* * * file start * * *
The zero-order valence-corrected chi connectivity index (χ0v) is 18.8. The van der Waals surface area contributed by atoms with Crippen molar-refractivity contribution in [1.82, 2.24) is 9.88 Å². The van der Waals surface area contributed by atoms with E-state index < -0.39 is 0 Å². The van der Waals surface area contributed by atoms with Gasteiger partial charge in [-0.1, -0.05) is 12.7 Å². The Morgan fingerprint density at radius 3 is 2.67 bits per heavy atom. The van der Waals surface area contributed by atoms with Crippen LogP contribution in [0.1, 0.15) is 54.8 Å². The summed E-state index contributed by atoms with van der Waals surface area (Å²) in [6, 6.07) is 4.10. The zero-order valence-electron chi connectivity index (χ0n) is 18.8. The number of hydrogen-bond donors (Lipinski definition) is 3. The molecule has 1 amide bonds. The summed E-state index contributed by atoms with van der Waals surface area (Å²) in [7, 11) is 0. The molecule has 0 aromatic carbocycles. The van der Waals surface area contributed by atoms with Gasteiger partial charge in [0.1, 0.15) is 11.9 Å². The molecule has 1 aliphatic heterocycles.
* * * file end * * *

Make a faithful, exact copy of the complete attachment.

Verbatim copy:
The zero-order valence-corrected chi connectivity index (χ0v) is 18.8. The van der Waals surface area contributed by atoms with Crippen molar-refractivity contribution in [1.82, 2.24) is 9.88 Å². The van der Waals surface area contributed by atoms with E-state index < -0.39 is 0 Å². The van der Waals surface area contributed by atoms with Gasteiger partial charge in [-0.1, -0.05) is 12.7 Å². The Morgan fingerprint density at radius 3 is 2.67 bits per heavy atom. The van der Waals surface area contributed by atoms with Crippen LogP contribution in [0.1, 0.15) is 54.8 Å². The summed E-state index contributed by atoms with van der Waals surface area (Å²) in [6, 6.07) is 4.10. The zero-order valence-electron chi connectivity index (χ0n) is 18.8. The number of hydrogen-bond donors (Lipinski definition) is 3. The molecule has 1 amide bonds. The summed E-state index contributed by atoms with van der Waals surface area (Å²) in [7, 11) is 0. The molecule has 0 aromatic carbocycles. The van der Waals surface area contributed by atoms with Gasteiger partial charge in [0.1, 0.15) is 11.9 Å². The molecule has 1 aliphatic heterocycles.